President Donald Trump participates in a roundtable discussion on the coronavirus outbreak and storm preparedness at Pelican Golf Club in Belleair, Fla., Friday, July 31, 2020.
Trump promised new healthcare plan. Here's where we stand
03:13 - Source: CNN
CNN  — 

Missouri residents voted Tuesday to expand Medicaid to low-income residents by 53% to 47%, becoming the sixth state to do so at the ballot box, CNN projects.

The ballot measure called for enshrining Medicaid expansion in the deep red state’s constitution, which makes it harder for legislators to throw up hurdles to enrollment, such as work requirements. The Trump administration and many Republican state officials have sought to add work requirements, premiums and other mandates to Medicaid, which make it more difficult for folks to qualify for coverage.

The passage also marks yet another defeat in President Donald Trump’s quest to dismantle the Affordable Care Act, which authorized the safety net program’s expansion to all adults with incomes below 138% of the poverty level, or about $17,600 this year. The President handily won Missouri in 2016.

An estimated 230,000 residents – who earn less than roughly $18,000 a year – are expected to gain coverage. Currently, childless adults aren’t eligible for Medicaid, and neither are parents with incomes greater than roughly $4,800 a year for a family of four, according to a report from the State Auditor’s Office.

Missouri, however, is expected to have to kick in at least $200 million a year – states have to shoulder 10% of the cost, with the federal government picking up the rest.

The initiative began long before the coronavirus pandemic but took on increased urgency amid the outbreak. Supporters sought to tie the ballot measure to the renewed focus on health care coverage and access.

Medicaid expansion should be a boon to the state’s hospitals, decreasing the number of uninsured patients they treat and funneling more than $1 billion in federal funds to the state annually. Some 15 hospitals, including 10 rural institutions, have closed since 2014.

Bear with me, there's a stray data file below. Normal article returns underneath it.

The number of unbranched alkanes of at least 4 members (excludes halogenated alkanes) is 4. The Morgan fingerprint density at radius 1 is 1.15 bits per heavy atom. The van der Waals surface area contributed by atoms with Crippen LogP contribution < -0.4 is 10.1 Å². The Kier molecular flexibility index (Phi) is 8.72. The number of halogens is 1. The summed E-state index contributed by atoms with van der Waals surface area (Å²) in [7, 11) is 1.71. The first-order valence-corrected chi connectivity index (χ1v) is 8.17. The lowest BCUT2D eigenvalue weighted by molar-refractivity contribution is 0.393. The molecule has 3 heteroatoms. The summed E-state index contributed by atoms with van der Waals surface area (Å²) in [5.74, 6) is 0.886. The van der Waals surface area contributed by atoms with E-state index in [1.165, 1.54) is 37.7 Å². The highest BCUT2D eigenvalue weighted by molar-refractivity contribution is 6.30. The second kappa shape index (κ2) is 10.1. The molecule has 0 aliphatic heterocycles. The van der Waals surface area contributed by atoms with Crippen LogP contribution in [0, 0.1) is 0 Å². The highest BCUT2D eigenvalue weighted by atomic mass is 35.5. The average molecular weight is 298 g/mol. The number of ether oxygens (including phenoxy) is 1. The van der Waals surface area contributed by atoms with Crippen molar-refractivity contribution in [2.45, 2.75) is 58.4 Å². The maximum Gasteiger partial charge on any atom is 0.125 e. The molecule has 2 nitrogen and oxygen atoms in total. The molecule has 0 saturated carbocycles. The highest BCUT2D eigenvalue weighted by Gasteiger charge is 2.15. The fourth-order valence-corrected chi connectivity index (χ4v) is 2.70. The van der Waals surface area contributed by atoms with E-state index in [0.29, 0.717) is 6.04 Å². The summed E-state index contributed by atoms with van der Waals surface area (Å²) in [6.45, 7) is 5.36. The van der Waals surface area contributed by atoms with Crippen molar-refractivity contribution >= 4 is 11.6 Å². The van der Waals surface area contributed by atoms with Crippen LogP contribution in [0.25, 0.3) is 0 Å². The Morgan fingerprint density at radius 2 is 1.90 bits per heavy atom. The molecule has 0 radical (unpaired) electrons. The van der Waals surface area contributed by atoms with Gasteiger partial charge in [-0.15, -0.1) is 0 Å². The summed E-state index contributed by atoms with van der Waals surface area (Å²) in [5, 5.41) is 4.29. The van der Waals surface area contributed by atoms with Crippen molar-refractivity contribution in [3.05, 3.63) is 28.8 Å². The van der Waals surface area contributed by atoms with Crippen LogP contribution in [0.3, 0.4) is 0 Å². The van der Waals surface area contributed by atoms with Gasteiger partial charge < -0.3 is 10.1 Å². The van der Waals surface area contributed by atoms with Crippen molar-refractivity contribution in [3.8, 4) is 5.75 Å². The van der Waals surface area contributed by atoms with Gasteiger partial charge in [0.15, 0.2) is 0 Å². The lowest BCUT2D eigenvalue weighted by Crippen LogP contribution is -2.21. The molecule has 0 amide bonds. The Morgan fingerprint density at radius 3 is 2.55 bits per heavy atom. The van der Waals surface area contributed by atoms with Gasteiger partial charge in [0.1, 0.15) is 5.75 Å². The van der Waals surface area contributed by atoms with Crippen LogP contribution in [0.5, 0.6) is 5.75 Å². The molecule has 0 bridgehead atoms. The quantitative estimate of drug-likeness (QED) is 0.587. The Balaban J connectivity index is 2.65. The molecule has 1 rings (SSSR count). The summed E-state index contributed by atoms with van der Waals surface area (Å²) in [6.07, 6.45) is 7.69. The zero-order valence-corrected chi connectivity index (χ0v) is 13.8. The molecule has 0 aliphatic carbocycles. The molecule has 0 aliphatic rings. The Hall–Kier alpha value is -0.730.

“Not only was the lack of expansion hurting our health care systems and our health care coverage here in Missouri, but it’s starting to really take a toll on our economy,” said Jack Cardetti, spokesman for the Yes on 2:Healthcare for Missouri campaign, noting that hospitals create many jobs.

Volunteers raised awareness of the ballot initiative, which garnered nearly twice as many signatures as needed, and a retired ambulance made stops across the state to urge residents to approve the measure. It was also supported by the state Chamber of Commerce, among other groups.

But the effort has also attracted opponents, including Republican Gov. Mike Parson, the state chapter of Americans for Prosperity and United for Missouri, a grassroots organization that advocates for limited government.

Parson maintains that Missouri cannot afford to expand, a spokeswoman said. Medicaid already makes up 24% of the state’s general revenues, and enrollment has grown during the pandemic.

Medicaid costs can quickly balloon, said Carl Bearden, CEO of United for Missouri and former chair of the state House Budget Committee.

“Even in good years, it’s tough to come up with,” he said, adding that the state recently had to cut $700 million from its budget as the pandemic cut into tax revenues.

Five states have expanded Medicaid by ballot

Missouri is the sixth state run by Republicans to say yes to expansion, a provision of the Affordable Care Act, at the ballot box.

Oklahoma voters narrowly approved expansion in June. Maine was the first, in 2017, followed by Nebraska, Utah and Idaho a year later.

“Politicians who fail to heed the voters’ message on health care are going to be in trouble this November,” said Jonathan Schleifer, executive director of The Fairness Project, which has helped organize the ballot campaigns. “Two red states, that Trump won by double digits in 2016, just sent the largest possible rebuke to the President’s attacks on the Affordable Care Act.”

Still, in all of the efforts prior to this year, elected officials delayed implementation or attempted to add restrictions to the program. Medicaid expansion recently began in Nebraska, and tens of thousands of people have enrolled in each of the other states.

Advocates have their eyes on Florida and, possibly, Mississippi, Wyoming and South Dakota, for 2022, Schleifer said.

Some 13 states, all with either Republican governors or GOP-led legislatures, have yet to adopt Medicaid expansion, which began in 2014. More than 2 million Americans fall into this so-called coverage gap, according to the Kaiser Family Foundation.

This story has been updated with the election results.